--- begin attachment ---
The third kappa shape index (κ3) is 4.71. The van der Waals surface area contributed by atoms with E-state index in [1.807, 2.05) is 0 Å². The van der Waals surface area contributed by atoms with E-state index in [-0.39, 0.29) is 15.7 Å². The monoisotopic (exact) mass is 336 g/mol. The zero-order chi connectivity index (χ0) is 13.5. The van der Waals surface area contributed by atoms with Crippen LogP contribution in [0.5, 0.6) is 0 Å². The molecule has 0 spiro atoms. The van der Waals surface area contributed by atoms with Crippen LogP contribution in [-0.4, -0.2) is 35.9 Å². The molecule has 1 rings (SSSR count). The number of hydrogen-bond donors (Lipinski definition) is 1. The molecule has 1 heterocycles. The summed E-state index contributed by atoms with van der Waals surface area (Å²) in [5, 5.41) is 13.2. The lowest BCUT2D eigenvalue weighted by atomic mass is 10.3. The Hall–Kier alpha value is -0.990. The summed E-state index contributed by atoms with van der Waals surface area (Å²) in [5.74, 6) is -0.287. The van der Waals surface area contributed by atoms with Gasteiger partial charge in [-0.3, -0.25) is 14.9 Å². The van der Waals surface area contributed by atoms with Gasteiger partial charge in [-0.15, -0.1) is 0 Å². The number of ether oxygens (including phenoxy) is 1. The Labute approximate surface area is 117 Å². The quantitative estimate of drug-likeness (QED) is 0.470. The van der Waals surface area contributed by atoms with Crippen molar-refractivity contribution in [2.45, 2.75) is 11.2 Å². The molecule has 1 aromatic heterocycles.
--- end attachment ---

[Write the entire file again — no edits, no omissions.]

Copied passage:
The third kappa shape index (κ3) is 4.71. The van der Waals surface area contributed by atoms with E-state index in [1.807, 2.05) is 0 Å². The van der Waals surface area contributed by atoms with E-state index in [-0.39, 0.29) is 15.7 Å². The monoisotopic (exact) mass is 336 g/mol. The zero-order chi connectivity index (χ0) is 13.5. The van der Waals surface area contributed by atoms with Crippen LogP contribution in [0.5, 0.6) is 0 Å². The molecule has 0 spiro atoms. The van der Waals surface area contributed by atoms with Crippen LogP contribution in [-0.4, -0.2) is 35.9 Å². The molecule has 1 rings (SSSR count). The number of hydrogen-bond donors (Lipinski definition) is 1. The molecule has 1 heterocycles. The summed E-state index contributed by atoms with van der Waals surface area (Å²) in [5, 5.41) is 13.2. The lowest BCUT2D eigenvalue weighted by atomic mass is 10.3. The Hall–Kier alpha value is -0.990. The summed E-state index contributed by atoms with van der Waals surface area (Å²) in [5.74, 6) is -0.287. The van der Waals surface area contributed by atoms with Gasteiger partial charge in [-0.3, -0.25) is 14.9 Å². The van der Waals surface area contributed by atoms with Gasteiger partial charge in [-0.15, -0.1) is 0 Å². The number of ether oxygens (including phenoxy) is 1. The Labute approximate surface area is 117 Å². The quantitative estimate of drug-likeness (QED) is 0.470. The van der Waals surface area contributed by atoms with Crippen molar-refractivity contribution in [2.45, 2.75) is 11.2 Å². The molecule has 1 aromatic heterocycles.